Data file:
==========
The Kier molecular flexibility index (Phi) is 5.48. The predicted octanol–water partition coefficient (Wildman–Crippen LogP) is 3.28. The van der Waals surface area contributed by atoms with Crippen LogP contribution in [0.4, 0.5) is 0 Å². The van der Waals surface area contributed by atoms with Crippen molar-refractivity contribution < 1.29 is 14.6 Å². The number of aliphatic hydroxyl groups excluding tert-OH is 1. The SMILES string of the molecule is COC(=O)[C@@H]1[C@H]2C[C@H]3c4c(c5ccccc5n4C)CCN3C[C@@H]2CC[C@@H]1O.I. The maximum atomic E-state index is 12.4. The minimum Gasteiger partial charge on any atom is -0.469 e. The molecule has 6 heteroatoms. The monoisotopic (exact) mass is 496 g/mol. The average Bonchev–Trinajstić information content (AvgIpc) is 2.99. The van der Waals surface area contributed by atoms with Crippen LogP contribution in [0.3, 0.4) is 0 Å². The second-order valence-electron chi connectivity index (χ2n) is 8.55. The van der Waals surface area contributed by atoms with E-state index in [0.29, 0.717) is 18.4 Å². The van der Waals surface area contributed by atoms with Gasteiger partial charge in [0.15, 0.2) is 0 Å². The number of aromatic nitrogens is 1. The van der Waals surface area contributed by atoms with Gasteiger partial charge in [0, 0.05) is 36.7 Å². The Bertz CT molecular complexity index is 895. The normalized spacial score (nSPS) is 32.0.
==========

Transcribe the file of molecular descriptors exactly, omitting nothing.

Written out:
The Kier molecular flexibility index (Phi) is 5.48. The predicted octanol–water partition coefficient (Wildman–Crippen LogP) is 3.28. The van der Waals surface area contributed by atoms with Crippen LogP contribution in [0.4, 0.5) is 0 Å². The van der Waals surface area contributed by atoms with Crippen molar-refractivity contribution < 1.29 is 14.6 Å². The number of aliphatic hydroxyl groups excluding tert-OH is 1. The SMILES string of the molecule is COC(=O)[C@@H]1[C@H]2C[C@H]3c4c(c5ccccc5n4C)CCN3C[C@@H]2CC[C@@H]1O.I. The maximum atomic E-state index is 12.4. The minimum Gasteiger partial charge on any atom is -0.469 e. The molecule has 6 heteroatoms. The monoisotopic (exact) mass is 496 g/mol. The average Bonchev–Trinajstić information content (AvgIpc) is 2.99. The van der Waals surface area contributed by atoms with Crippen LogP contribution in [0.3, 0.4) is 0 Å². The second-order valence-electron chi connectivity index (χ2n) is 8.55. The van der Waals surface area contributed by atoms with E-state index in [0.29, 0.717) is 18.4 Å². The van der Waals surface area contributed by atoms with Gasteiger partial charge in [0.15, 0.2) is 0 Å². The number of aromatic nitrogens is 1. The van der Waals surface area contributed by atoms with Gasteiger partial charge in [0, 0.05) is 36.7 Å². The Bertz CT molecular complexity index is 895. The normalized spacial score (nSPS) is 32.0.